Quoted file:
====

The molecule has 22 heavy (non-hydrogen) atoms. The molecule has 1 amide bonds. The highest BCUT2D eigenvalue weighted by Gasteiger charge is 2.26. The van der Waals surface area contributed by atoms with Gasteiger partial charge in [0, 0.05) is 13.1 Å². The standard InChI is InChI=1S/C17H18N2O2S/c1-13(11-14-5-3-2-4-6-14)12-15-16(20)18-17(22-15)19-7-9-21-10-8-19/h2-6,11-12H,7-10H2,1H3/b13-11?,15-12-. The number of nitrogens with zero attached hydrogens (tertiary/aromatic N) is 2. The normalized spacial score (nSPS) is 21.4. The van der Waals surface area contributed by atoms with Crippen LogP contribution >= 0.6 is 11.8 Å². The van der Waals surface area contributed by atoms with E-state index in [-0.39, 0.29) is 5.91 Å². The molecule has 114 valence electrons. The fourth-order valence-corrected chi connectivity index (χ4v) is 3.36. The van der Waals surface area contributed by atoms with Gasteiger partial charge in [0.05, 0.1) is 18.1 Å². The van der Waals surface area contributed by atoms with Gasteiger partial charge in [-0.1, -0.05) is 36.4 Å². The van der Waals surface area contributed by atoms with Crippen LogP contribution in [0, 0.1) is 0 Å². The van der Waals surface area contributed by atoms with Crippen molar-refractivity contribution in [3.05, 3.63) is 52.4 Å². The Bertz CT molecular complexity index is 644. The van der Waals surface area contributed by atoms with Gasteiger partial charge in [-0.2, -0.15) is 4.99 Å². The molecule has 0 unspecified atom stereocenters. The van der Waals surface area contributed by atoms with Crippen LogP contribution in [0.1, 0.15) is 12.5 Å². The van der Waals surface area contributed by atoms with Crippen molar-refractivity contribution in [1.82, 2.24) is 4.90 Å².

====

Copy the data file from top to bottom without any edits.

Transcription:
The molecule has 22 heavy (non-hydrogen) atoms. The molecule has 1 amide bonds. The highest BCUT2D eigenvalue weighted by Gasteiger charge is 2.26. The van der Waals surface area contributed by atoms with Gasteiger partial charge in [0, 0.05) is 13.1 Å². The standard InChI is InChI=1S/C17H18N2O2S/c1-13(11-14-5-3-2-4-6-14)12-15-16(20)18-17(22-15)19-7-9-21-10-8-19/h2-6,11-12H,7-10H2,1H3/b13-11?,15-12-. The number of nitrogens with zero attached hydrogens (tertiary/aromatic N) is 2. The normalized spacial score (nSPS) is 21.4. The van der Waals surface area contributed by atoms with Crippen LogP contribution >= 0.6 is 11.8 Å². The van der Waals surface area contributed by atoms with E-state index in [-0.39, 0.29) is 5.91 Å². The molecule has 114 valence electrons. The fourth-order valence-corrected chi connectivity index (χ4v) is 3.36. The van der Waals surface area contributed by atoms with Gasteiger partial charge in [0.05, 0.1) is 18.1 Å². The van der Waals surface area contributed by atoms with Gasteiger partial charge in [-0.1, -0.05) is 36.4 Å². The van der Waals surface area contributed by atoms with Crippen LogP contribution in [0, 0.1) is 0 Å². The van der Waals surface area contributed by atoms with Crippen molar-refractivity contribution in [3.05, 3.63) is 52.4 Å². The Bertz CT molecular complexity index is 644. The van der Waals surface area contributed by atoms with Gasteiger partial charge in [-0.2, -0.15) is 4.99 Å². The molecule has 0 unspecified atom stereocenters. The van der Waals surface area contributed by atoms with Crippen LogP contribution in [0.1, 0.15) is 12.5 Å². The van der Waals surface area contributed by atoms with Crippen molar-refractivity contribution in [1.82, 2.24) is 4.90 Å².